Corpus Christi lifts water ban after tests find no corrosive
None of 28 samples tested positive for contamination.
HOUSTON — A nearly four-day ban on drinking the water in Corpus Christi, Texas, was lifted Sunday after test results showed no contamination due to a chemical leak, the city’s mayor announced.
Mayor Dan McQueen said residents could resume using the city’s water supply for drinking, bathing and cooking.
“It is all full use but we are going to continue to monitor as we go on,” Mr. McQueen said.
None of the 28 drinking water samples the Environmental Protection Agency reviewed tested positive for Indulin AA -86, an asphaltemulsifying agent that’s corrosive, the federal agency said Sunday in a statement. Indulin can burn the eyes, skin and respiratory tract if a person comes into contact with concentrated amounts.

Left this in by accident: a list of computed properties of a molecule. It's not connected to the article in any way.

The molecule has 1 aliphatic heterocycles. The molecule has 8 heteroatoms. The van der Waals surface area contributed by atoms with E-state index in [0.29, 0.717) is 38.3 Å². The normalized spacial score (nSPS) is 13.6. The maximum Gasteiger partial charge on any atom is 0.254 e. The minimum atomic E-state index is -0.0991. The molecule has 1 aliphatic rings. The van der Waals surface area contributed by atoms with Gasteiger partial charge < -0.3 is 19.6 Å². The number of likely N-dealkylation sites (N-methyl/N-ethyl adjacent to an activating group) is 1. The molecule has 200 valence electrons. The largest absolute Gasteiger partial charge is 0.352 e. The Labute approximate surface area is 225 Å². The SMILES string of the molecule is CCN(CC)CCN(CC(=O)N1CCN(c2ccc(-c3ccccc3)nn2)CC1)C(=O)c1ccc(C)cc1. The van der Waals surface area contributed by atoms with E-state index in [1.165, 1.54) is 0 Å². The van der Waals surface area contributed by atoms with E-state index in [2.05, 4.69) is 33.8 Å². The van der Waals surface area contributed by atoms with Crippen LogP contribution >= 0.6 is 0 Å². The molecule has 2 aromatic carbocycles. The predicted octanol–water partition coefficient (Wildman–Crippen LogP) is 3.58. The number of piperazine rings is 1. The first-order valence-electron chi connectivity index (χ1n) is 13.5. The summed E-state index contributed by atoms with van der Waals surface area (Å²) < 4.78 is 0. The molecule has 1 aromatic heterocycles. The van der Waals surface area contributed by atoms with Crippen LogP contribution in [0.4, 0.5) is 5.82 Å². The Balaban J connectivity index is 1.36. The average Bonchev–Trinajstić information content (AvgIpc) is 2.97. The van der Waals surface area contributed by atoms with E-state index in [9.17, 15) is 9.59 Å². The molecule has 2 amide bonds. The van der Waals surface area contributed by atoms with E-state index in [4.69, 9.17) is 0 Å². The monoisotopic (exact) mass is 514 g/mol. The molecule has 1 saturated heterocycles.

The water ban had been issued late Wednesday out of concern that a chemical leak at an asphalt plant leased to Ergon Asphalt and Emulsions by oil refiner Valero could have contaminated the city’s water supply.
The EPA said there have been seven “unconfirmed” reports of symptoms possibly related to prohibited water use. The federal agency, along with the Texas Commission on Environmental Quality, will continue collecting and testing water samples over the next few days.
Mr. McQueen said officials will continue investigating the leak at the asphalt plant and seek possible damages from those responsible.
EPA spokesman David Gray said Saturday night the federal agency would begin an in-depth investigation of the leak “and take appropriate action” as soon as it finished with the water testing.